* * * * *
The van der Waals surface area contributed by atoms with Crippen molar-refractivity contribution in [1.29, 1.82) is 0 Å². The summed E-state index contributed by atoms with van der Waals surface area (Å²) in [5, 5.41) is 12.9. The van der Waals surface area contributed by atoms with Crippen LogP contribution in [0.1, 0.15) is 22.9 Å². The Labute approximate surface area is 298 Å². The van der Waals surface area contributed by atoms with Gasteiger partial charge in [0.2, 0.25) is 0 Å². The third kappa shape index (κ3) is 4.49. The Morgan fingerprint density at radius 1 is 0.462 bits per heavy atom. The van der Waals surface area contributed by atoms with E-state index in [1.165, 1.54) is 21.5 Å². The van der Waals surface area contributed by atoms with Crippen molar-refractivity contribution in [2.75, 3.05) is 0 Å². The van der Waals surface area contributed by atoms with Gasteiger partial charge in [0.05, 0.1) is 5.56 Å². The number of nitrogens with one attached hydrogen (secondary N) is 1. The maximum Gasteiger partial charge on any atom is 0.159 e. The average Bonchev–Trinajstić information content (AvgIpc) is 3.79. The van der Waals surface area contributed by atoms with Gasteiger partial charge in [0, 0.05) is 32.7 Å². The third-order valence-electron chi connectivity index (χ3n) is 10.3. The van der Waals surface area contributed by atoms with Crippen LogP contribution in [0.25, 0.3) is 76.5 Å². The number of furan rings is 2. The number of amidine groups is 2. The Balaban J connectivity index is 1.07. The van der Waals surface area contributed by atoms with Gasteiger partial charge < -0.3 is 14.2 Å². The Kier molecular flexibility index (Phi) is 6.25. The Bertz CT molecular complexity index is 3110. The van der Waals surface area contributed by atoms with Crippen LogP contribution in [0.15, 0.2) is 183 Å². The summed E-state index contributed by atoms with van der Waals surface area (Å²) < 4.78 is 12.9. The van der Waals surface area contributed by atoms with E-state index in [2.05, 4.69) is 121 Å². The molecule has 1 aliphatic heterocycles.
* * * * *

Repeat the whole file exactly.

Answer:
The van der Waals surface area contributed by atoms with Crippen molar-refractivity contribution in [1.29, 1.82) is 0 Å². The summed E-state index contributed by atoms with van der Waals surface area (Å²) in [5, 5.41) is 12.9. The van der Waals surface area contributed by atoms with Crippen LogP contribution in [0.1, 0.15) is 22.9 Å². The Labute approximate surface area is 298 Å². The van der Waals surface area contributed by atoms with Gasteiger partial charge in [0.2, 0.25) is 0 Å². The third kappa shape index (κ3) is 4.49. The Morgan fingerprint density at radius 1 is 0.462 bits per heavy atom. The van der Waals surface area contributed by atoms with E-state index in [1.165, 1.54) is 21.5 Å². The van der Waals surface area contributed by atoms with Crippen molar-refractivity contribution in [2.75, 3.05) is 0 Å². The van der Waals surface area contributed by atoms with Gasteiger partial charge in [0.05, 0.1) is 5.56 Å². The number of nitrogens with one attached hydrogen (secondary N) is 1. The maximum Gasteiger partial charge on any atom is 0.159 e. The average Bonchev–Trinajstić information content (AvgIpc) is 3.79. The van der Waals surface area contributed by atoms with Gasteiger partial charge in [0, 0.05) is 32.7 Å². The third-order valence-electron chi connectivity index (χ3n) is 10.3. The van der Waals surface area contributed by atoms with Crippen LogP contribution in [0.25, 0.3) is 76.5 Å². The number of furan rings is 2. The number of amidine groups is 2. The Balaban J connectivity index is 1.07. The van der Waals surface area contributed by atoms with Gasteiger partial charge < -0.3 is 14.2 Å². The Kier molecular flexibility index (Phi) is 6.25. The Bertz CT molecular complexity index is 3110. The van der Waals surface area contributed by atoms with Crippen LogP contribution in [0.15, 0.2) is 183 Å². The summed E-state index contributed by atoms with van der Waals surface area (Å²) < 4.78 is 12.9. The van der Waals surface area contributed by atoms with E-state index in [2.05, 4.69) is 121 Å². The molecule has 1 aliphatic heterocycles.